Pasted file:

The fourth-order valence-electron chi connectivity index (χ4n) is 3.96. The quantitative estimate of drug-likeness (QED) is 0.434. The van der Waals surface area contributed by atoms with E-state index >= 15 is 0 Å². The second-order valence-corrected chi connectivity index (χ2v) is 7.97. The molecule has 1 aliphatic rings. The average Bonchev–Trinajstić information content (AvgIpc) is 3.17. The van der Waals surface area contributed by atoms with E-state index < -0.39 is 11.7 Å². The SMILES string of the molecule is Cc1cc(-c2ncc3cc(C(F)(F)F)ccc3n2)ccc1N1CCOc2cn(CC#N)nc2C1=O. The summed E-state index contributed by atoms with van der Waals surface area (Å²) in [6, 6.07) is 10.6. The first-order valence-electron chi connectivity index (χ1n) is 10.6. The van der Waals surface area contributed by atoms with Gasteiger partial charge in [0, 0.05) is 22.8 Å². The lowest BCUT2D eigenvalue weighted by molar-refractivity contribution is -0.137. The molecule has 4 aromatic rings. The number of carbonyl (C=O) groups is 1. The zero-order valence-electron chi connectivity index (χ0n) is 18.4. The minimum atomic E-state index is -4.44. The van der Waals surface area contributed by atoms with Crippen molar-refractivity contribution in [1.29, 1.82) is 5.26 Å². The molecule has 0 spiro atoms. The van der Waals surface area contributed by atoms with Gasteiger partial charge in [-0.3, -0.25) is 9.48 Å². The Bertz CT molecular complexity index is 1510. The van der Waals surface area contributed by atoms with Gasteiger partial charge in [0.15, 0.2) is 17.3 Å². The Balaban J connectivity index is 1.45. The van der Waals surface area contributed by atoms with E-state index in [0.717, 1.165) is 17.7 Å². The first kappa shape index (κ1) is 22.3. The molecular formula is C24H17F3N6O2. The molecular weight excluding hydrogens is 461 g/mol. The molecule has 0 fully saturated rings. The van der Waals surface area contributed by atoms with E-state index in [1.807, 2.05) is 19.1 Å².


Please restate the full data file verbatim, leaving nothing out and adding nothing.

The fourth-order valence-electron chi connectivity index (χ4n) is 3.96. The quantitative estimate of drug-likeness (QED) is 0.434. The van der Waals surface area contributed by atoms with E-state index >= 15 is 0 Å². The second-order valence-corrected chi connectivity index (χ2v) is 7.97. The molecule has 1 aliphatic rings. The average Bonchev–Trinajstić information content (AvgIpc) is 3.17. The van der Waals surface area contributed by atoms with E-state index < -0.39 is 11.7 Å². The SMILES string of the molecule is Cc1cc(-c2ncc3cc(C(F)(F)F)ccc3n2)ccc1N1CCOc2cn(CC#N)nc2C1=O. The summed E-state index contributed by atoms with van der Waals surface area (Å²) in [6, 6.07) is 10.6. The first-order valence-electron chi connectivity index (χ1n) is 10.6. The van der Waals surface area contributed by atoms with Gasteiger partial charge in [0, 0.05) is 22.8 Å². The lowest BCUT2D eigenvalue weighted by molar-refractivity contribution is -0.137. The molecule has 4 aromatic rings. The number of carbonyl (C=O) groups is 1. The zero-order valence-electron chi connectivity index (χ0n) is 18.4. The minimum atomic E-state index is -4.44. The van der Waals surface area contributed by atoms with Crippen molar-refractivity contribution in [1.29, 1.82) is 5.26 Å². The molecule has 0 spiro atoms. The van der Waals surface area contributed by atoms with Gasteiger partial charge in [-0.3, -0.25) is 9.48 Å². The Bertz CT molecular complexity index is 1510. The van der Waals surface area contributed by atoms with Gasteiger partial charge in [0.15, 0.2) is 17.3 Å². The Balaban J connectivity index is 1.45. The van der Waals surface area contributed by atoms with E-state index in [0.717, 1.165) is 17.7 Å². The first kappa shape index (κ1) is 22.3. The molecular formula is C24H17F3N6O2. The molecular weight excluding hydrogens is 461 g/mol. The molecule has 0 fully saturated rings. The van der Waals surface area contributed by atoms with E-state index in [1.807, 2.05) is 19.1 Å².